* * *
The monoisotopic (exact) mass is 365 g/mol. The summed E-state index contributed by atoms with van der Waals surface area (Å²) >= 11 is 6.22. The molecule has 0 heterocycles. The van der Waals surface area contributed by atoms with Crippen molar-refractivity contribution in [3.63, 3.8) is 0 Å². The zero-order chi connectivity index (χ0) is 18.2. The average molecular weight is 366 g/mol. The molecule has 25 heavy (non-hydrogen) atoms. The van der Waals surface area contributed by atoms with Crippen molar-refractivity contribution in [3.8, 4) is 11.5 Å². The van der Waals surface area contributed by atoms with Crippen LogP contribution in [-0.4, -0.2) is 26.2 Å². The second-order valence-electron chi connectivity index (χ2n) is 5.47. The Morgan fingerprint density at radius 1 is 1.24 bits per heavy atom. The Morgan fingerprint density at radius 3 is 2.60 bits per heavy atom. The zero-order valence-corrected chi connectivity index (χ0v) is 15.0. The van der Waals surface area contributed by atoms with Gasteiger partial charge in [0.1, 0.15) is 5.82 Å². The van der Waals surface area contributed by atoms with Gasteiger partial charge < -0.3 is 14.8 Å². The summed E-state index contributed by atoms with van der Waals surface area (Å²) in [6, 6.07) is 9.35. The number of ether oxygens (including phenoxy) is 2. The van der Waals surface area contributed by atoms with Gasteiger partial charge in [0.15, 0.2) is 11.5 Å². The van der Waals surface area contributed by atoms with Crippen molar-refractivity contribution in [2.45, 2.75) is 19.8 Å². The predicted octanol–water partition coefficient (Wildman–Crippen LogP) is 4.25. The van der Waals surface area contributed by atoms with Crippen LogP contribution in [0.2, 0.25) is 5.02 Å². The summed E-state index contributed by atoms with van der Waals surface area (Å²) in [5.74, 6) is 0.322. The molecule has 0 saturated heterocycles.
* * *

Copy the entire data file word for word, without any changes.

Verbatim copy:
The monoisotopic (exact) mass is 365 g/mol. The summed E-state index contributed by atoms with van der Waals surface area (Å²) >= 11 is 6.22. The molecule has 0 heterocycles. The van der Waals surface area contributed by atoms with Crippen molar-refractivity contribution in [3.63, 3.8) is 0 Å². The zero-order chi connectivity index (χ0) is 18.2. The average molecular weight is 366 g/mol. The molecule has 25 heavy (non-hydrogen) atoms. The van der Waals surface area contributed by atoms with Crippen molar-refractivity contribution in [3.8, 4) is 11.5 Å². The van der Waals surface area contributed by atoms with Crippen LogP contribution in [-0.4, -0.2) is 26.2 Å². The second-order valence-electron chi connectivity index (χ2n) is 5.47. The Morgan fingerprint density at radius 1 is 1.24 bits per heavy atom. The Morgan fingerprint density at radius 3 is 2.60 bits per heavy atom. The zero-order valence-corrected chi connectivity index (χ0v) is 15.0. The van der Waals surface area contributed by atoms with Gasteiger partial charge in [0.1, 0.15) is 5.82 Å². The van der Waals surface area contributed by atoms with Gasteiger partial charge < -0.3 is 14.8 Å². The summed E-state index contributed by atoms with van der Waals surface area (Å²) in [6, 6.07) is 9.35. The number of ether oxygens (including phenoxy) is 2. The van der Waals surface area contributed by atoms with Gasteiger partial charge in [0.15, 0.2) is 11.5 Å². The van der Waals surface area contributed by atoms with Crippen molar-refractivity contribution in [2.45, 2.75) is 19.8 Å². The predicted octanol–water partition coefficient (Wildman–Crippen LogP) is 4.25. The van der Waals surface area contributed by atoms with Crippen LogP contribution in [0.2, 0.25) is 5.02 Å². The summed E-state index contributed by atoms with van der Waals surface area (Å²) in [5.74, 6) is 0.322. The molecule has 0 saturated heterocycles.